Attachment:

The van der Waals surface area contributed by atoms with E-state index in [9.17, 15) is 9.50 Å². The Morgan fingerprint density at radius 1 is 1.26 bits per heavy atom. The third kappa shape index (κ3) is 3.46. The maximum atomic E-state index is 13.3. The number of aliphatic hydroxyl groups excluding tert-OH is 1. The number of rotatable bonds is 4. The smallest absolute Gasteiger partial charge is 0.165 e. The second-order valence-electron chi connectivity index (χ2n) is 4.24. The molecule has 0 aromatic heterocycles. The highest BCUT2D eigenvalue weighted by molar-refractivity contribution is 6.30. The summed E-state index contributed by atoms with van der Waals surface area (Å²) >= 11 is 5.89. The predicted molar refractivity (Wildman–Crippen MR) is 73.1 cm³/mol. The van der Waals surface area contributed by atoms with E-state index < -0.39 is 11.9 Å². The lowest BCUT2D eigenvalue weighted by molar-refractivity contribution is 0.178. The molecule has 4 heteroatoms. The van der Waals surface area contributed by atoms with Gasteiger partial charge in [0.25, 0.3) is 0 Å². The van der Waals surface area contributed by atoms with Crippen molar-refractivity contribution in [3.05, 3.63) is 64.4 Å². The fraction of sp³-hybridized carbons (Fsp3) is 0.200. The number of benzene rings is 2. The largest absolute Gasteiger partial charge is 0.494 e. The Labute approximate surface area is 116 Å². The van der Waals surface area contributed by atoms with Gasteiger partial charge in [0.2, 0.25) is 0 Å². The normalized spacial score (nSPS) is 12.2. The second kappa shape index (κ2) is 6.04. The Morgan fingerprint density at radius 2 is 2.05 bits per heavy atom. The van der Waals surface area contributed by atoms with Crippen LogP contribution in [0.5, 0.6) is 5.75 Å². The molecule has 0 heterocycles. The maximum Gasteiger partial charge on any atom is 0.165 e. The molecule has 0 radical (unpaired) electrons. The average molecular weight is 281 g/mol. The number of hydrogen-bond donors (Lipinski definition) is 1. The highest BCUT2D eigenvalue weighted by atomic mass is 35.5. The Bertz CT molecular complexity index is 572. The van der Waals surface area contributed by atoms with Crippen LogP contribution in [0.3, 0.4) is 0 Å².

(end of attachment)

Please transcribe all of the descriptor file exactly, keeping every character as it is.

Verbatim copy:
The van der Waals surface area contributed by atoms with E-state index in [9.17, 15) is 9.50 Å². The Morgan fingerprint density at radius 1 is 1.26 bits per heavy atom. The third kappa shape index (κ3) is 3.46. The maximum atomic E-state index is 13.3. The number of aliphatic hydroxyl groups excluding tert-OH is 1. The number of rotatable bonds is 4. The smallest absolute Gasteiger partial charge is 0.165 e. The second-order valence-electron chi connectivity index (χ2n) is 4.24. The molecule has 0 aromatic heterocycles. The highest BCUT2D eigenvalue weighted by molar-refractivity contribution is 6.30. The summed E-state index contributed by atoms with van der Waals surface area (Å²) >= 11 is 5.89. The predicted molar refractivity (Wildman–Crippen MR) is 73.1 cm³/mol. The van der Waals surface area contributed by atoms with E-state index < -0.39 is 11.9 Å². The lowest BCUT2D eigenvalue weighted by molar-refractivity contribution is 0.178. The molecule has 4 heteroatoms. The van der Waals surface area contributed by atoms with Gasteiger partial charge in [0.25, 0.3) is 0 Å². The van der Waals surface area contributed by atoms with Crippen molar-refractivity contribution in [3.05, 3.63) is 64.4 Å². The fraction of sp³-hybridized carbons (Fsp3) is 0.200. The number of benzene rings is 2. The largest absolute Gasteiger partial charge is 0.494 e. The Labute approximate surface area is 116 Å². The van der Waals surface area contributed by atoms with Gasteiger partial charge in [0.2, 0.25) is 0 Å². The normalized spacial score (nSPS) is 12.2. The second kappa shape index (κ2) is 6.04. The Morgan fingerprint density at radius 2 is 2.05 bits per heavy atom. The van der Waals surface area contributed by atoms with Crippen LogP contribution in [0.5, 0.6) is 5.75 Å². The molecule has 0 heterocycles. The maximum Gasteiger partial charge on any atom is 0.165 e. The molecule has 0 radical (unpaired) electrons. The average molecular weight is 281 g/mol. The number of hydrogen-bond donors (Lipinski definition) is 1. The highest BCUT2D eigenvalue weighted by atomic mass is 35.5. The Bertz CT molecular complexity index is 572. The van der Waals surface area contributed by atoms with Crippen LogP contribution in [0.3, 0.4) is 0 Å².